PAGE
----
What does RSS stand for? Hell if I know! Trying to figure that out may be harder than just explaining what it does. RSS or RDF links are syndication feeds for dynamic websites in the XML format. Sound complicated? Okay, well, yeah – it is a bit, I guess. Think of it this way: When I set up an RSS feed on my ‘blog, you can install that feed in your news aggregator so that you can be notified “ticker-style” whenever I add a new entry.
All right, let’s back up, shall we? If you’ve been following along in my ‘blog, you know that I’ve been trying to increase awareness of my new photoblog website. Well, when I was adding my site to all those ‘blog indices, I noticed some of them were asking for a different configuration. Instead of simply listing my blog in a yahoo-like directory, these sites wanted to track the actual updating of my blog, instead.
I did a little more reading on the topic this week and a couple evenings ago I stumbled onto a page full of news aggregator applications. A news aggregator is, in this humble but frequent web-surfer’s opinion, a very cool thing. My daily online rounds include many sites that have dynamic content (Slashdot, Fark, Penny Arcade, and others) and I waste a lot of time browsing through articles that don’t necessarily interest me. What I hadn’t really noticed was that almost all of them contain an innocuous little RSS link hidden somewhere on the page.
Most of the news aggregator screenshots I looked at seemed very complicated. I didn’t want to get in over my head, so I grabbed the simplest aggregator I could find (EffNews RSS Reader) and deigned it worthy of an install. Two minutes later, I was draggin’-‘n’-droppin’ RSS links and seeing what it could do. Soon, I had a view of all these sites’ headlines arrayed out in front of me. Now (in one window, mind you!) I could browse the topics of almost all the sites I frequent in a given day. I was surprised at how simple it was to set up, but I suppose that’s because EffNews wasn’t loaded down with things like “useful options.” Not the most impressive piece of software out there, but it did allow me to see the potential.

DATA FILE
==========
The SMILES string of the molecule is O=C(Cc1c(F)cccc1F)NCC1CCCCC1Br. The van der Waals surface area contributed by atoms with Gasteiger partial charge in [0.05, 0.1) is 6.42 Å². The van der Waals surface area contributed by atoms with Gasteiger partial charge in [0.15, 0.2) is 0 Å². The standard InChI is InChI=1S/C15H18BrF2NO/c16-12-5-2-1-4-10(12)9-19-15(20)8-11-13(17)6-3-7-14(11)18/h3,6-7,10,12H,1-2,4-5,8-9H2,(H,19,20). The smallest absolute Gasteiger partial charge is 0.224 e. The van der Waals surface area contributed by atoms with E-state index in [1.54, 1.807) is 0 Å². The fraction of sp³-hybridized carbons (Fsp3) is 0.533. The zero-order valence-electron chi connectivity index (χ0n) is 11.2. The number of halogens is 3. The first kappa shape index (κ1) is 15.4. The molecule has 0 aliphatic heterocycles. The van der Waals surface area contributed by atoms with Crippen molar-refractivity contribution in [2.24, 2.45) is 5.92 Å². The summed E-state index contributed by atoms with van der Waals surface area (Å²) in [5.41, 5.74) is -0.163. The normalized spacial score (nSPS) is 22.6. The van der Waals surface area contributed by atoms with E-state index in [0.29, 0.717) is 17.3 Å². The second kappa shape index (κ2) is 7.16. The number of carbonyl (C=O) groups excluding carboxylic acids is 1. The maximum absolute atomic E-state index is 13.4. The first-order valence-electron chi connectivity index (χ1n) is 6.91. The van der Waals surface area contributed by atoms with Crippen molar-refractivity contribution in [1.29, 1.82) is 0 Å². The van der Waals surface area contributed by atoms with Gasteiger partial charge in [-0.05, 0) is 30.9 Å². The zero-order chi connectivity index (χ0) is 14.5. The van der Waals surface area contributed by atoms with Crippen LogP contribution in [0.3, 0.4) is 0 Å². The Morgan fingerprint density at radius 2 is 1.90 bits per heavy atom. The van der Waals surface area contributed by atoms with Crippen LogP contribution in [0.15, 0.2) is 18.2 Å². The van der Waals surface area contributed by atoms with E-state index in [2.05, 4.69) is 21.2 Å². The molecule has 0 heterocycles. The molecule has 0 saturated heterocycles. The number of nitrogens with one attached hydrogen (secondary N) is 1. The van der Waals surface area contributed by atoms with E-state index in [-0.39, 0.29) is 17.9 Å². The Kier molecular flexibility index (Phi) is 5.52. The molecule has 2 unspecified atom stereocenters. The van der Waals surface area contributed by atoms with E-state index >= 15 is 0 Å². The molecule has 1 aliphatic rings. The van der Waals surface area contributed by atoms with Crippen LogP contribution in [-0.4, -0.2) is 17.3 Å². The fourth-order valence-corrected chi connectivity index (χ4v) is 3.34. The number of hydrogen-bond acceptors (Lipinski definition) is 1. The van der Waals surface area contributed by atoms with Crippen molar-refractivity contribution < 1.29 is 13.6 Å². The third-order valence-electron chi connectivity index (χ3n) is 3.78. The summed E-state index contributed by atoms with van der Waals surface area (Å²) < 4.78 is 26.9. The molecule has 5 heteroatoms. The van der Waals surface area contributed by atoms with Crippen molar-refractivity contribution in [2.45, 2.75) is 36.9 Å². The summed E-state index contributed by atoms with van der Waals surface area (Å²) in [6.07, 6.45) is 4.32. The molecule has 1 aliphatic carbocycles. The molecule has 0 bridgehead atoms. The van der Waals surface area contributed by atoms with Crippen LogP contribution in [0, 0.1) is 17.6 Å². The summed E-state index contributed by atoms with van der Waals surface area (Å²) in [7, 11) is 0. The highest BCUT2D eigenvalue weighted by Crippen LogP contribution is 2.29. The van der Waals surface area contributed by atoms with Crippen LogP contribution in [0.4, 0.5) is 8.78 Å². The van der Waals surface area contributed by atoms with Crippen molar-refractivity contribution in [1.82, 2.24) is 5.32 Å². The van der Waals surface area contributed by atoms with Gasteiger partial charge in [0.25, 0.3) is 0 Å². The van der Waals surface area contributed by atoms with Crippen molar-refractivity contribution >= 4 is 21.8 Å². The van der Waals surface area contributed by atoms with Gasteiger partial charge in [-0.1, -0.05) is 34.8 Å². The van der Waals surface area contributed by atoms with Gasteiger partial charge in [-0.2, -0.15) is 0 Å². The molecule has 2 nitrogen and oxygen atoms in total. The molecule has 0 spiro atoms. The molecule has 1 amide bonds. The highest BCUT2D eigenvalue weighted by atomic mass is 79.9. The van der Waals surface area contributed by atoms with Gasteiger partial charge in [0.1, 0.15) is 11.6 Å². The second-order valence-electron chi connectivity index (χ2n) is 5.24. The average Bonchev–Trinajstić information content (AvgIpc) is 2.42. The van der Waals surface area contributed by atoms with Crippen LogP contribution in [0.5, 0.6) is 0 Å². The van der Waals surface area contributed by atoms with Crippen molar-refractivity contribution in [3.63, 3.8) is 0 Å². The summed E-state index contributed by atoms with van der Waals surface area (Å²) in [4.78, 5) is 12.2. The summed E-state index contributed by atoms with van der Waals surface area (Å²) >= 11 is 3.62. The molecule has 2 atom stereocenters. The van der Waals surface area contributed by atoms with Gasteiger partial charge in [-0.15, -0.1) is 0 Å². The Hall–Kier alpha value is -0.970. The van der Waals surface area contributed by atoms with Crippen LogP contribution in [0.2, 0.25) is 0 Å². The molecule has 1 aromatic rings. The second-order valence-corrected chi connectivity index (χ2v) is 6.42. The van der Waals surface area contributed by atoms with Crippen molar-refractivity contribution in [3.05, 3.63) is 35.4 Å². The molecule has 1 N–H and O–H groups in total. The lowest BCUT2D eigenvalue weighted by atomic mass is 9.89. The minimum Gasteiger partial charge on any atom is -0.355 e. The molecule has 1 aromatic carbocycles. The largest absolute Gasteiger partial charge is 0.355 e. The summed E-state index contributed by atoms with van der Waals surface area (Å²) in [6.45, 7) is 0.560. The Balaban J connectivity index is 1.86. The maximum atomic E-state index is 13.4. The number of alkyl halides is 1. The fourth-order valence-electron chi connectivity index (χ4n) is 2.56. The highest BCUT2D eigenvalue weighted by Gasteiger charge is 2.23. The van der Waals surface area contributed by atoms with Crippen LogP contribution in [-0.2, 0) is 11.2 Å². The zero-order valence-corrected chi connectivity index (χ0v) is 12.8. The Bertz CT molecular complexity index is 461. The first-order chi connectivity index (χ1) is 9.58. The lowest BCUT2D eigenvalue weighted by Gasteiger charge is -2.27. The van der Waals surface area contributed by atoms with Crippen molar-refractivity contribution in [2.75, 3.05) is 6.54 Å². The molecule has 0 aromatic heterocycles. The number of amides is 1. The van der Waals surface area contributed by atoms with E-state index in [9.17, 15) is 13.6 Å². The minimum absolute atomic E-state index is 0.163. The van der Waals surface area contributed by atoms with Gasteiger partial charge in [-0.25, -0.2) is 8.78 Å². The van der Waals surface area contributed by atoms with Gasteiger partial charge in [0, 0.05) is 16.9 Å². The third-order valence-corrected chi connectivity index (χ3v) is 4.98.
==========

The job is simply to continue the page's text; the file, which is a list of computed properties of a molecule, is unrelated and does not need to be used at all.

I went back to the big list of aggregators and looked for something else, something stronger for the manly surfer that I am. The next download – FeedReader – was a keeper. Not only did it add a more user-friendly interface, but I also got an integrated browser, customization options, and (the winner by a mile) Messenger-like, pop-up notifications. Now, whenever one of my favorite sites is updated – I’m notified almost as soon as it happens!
This was cool and all, but would I be able to do the same thing with my own web log? That research took a couple days, but I finally figured it out. All I had to do was upgrade my Greymatter software from version 1.21d to 1.3, get my hosting provider to install a PERL module, install the gm-rss.cgi mod I found on the Greymatter Fourms and troubleshoot the easy-to-get-mixed-up instructions.
But it works now, and that’s what counts. If you want to try it out, download yourself a news aggregator and then find a way to import into it the RSS/RDF/XML link over there on the left (drag-and-drop may work, then again you might have to type in the URL by hand.)
So at this point you might be asking yourself, “Self… why did he go to all that effort?” The answer is two-fold, my ‘blog readin’ friend:
1) Now I can feel better about discontinuing the infrequently-used, but still a pain-in-the-ass guilt trip known to all as “The E-mail Notification of Blog Updates,” and
2) This was really just a trial run so that I’d know how to set up on my photoblog in a couple weeks!